Different machines and methods exist to 3D scan objects. You might not know it, but there are different ways possible to create a digital version of a real object. We are going to see more in detail of how each of them works. There are a lot of different 3D scanning methods, but today, we will focus on three of them, that we can consider as the main ones: Laser 3D scanning, photogrammetry, and structured light scanning. The choice of the 3D scanning technique will be made regarding your project or its context.

Laser scanning

As the name suggests, laser scanning uses targeted laser beams to capture the shape of products. By bouncing beams off surfaces, handheld scanners can build detailed images. And they can usually do so in real-time, allowing users to create 3D visualizations whenever they need to.

This is a major advantage in some situations, and laser scanning can work well when small batches of products need to be processed. However, as with photogrammetry, some limitations can apply.

The major problem associated with laser scanning involves shiny and extremely flat surfaces. In these cases, the reflective beam can become less precise, leading to significant distortions in the 3D image.

If you are dealing with small batches, these flaws can be remedied via modeling software. But the imprecision of laser scanning can rule it out for bulk eCommerce projects.


Photogrammetry involves using multiple cameras to capture an array of images of the same product. By combining many different angles, it’s possible to build a model which is virtually 3D.

Camera rigs for photogrammetry tend to be large and may require as many as 200 lenses. On top of that, the process also requires powerful software to amalgamate and process every image.

This means that photogrammetry comes with significant start-up costs and requires a high degree of technical knowledge to function effectively.

Some items may also be poorly suited to capture via photogrammetry. For example, glass products may reflect light in ways that compromise the capture system. Anything involving crystal or metals could be excluded, which in practice limits the technology’s eCommerce potential.
However, there are some very important advantages. Most importantly, photogrammetry is an extremely fast way to capture 3D images. Assuming you have the processing power available, images can be rendered in very short time periods.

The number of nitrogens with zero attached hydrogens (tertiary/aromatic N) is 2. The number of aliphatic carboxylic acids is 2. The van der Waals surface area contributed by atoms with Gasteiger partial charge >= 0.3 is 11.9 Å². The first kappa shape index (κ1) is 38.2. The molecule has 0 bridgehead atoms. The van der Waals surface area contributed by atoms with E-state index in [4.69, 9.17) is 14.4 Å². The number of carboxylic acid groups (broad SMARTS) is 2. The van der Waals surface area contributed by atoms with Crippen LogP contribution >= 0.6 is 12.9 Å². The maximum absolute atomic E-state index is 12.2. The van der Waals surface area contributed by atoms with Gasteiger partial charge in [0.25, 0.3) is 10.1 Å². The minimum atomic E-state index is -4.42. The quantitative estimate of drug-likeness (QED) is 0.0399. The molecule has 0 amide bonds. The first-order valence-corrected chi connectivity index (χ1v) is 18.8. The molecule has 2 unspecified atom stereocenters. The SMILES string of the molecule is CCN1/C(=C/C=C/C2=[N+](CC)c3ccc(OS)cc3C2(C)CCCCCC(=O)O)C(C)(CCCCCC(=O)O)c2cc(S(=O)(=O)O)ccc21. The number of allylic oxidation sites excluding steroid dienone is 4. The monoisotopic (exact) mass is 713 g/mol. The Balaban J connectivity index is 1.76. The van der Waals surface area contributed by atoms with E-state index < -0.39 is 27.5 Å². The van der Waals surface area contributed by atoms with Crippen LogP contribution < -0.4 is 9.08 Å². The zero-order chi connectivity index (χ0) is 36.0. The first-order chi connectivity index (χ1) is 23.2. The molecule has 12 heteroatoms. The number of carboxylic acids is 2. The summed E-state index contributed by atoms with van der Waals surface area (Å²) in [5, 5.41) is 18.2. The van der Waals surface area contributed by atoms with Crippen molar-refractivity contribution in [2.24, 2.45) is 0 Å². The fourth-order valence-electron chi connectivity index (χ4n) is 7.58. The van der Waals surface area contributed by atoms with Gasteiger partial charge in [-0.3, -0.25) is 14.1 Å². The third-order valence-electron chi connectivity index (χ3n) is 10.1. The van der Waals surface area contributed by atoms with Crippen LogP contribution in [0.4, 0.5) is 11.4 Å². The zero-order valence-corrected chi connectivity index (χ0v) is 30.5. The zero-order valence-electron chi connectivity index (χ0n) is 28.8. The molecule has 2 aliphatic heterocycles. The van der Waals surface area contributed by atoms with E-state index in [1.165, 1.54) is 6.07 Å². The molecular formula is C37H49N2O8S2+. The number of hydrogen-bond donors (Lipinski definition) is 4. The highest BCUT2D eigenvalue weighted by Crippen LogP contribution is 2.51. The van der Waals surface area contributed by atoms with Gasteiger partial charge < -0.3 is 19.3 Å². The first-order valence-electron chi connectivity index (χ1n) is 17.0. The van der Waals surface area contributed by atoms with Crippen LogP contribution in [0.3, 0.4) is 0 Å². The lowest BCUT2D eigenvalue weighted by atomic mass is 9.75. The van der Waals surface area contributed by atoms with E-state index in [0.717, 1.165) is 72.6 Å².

The quality of images captured via photogrammetry can also be superior to other techniques. With many cameras involved, it’s possible to capture complex textures. And the accuracy level tends to be high as well. So for high-level visualizations, it’s definitely an attractive option.

Moreover, photogrammetry can be great for capturing very large objects such as buildings, where resolution isn’t important. For example, a single camera drone can deliver enough images to capture a golf course. But that’s not ideal for sellers of items like furniture or decorations.

Structured light scanning

Structured light scanning uses targeted light beams to build digital profiles of physical objects, making it similar to laser technology.

Generally, these systems employ multiple beams which are directed at the target object. These beams create a specific pattern on the object’s surface, which will change depending on how flat the surface is.

Cameras inside a scanning unit capture the moment these light beams hit the object and relay the image to structure light scanning software. This software decodes the meaning of each pattern and combines every reference point to build a digital representation of the target.

This can result in accurate images, but it creates a problem. At any one time, structured light systems can only capture one perspective. To truly represent 3D objects, the object will need to be rotated and recaptured.
If the software is good enough, it can use algorithms to calculate the relation of each perspective and create a composite model of the whole object. And if flaws emerge, it can clean these up automatically.

Structured light scanning is very fast and with handheld or automated scanners available, it’s also very flexible and accurate. However, conditions need to be right to capture images properly, and the cost of building high-end scanning setups can be beyond smaller eCommerce companies.

If you choose structured light scanning, it’s a great option for irregularly shaped, complex objects like figurines or tools, especially smaller objects that can be placed on indoor worktops.

As you can see, there are various ways to create 3D models. In cases where you need to model something that doesn’t exist, or something completely new, you’ll probably want to design it in 3D modeling software. However, if you need to model something that already exists, consider 3D scanning. Not only you can save time and effort, but you’ll get precise results which you might never achieve with conventional modeling tools.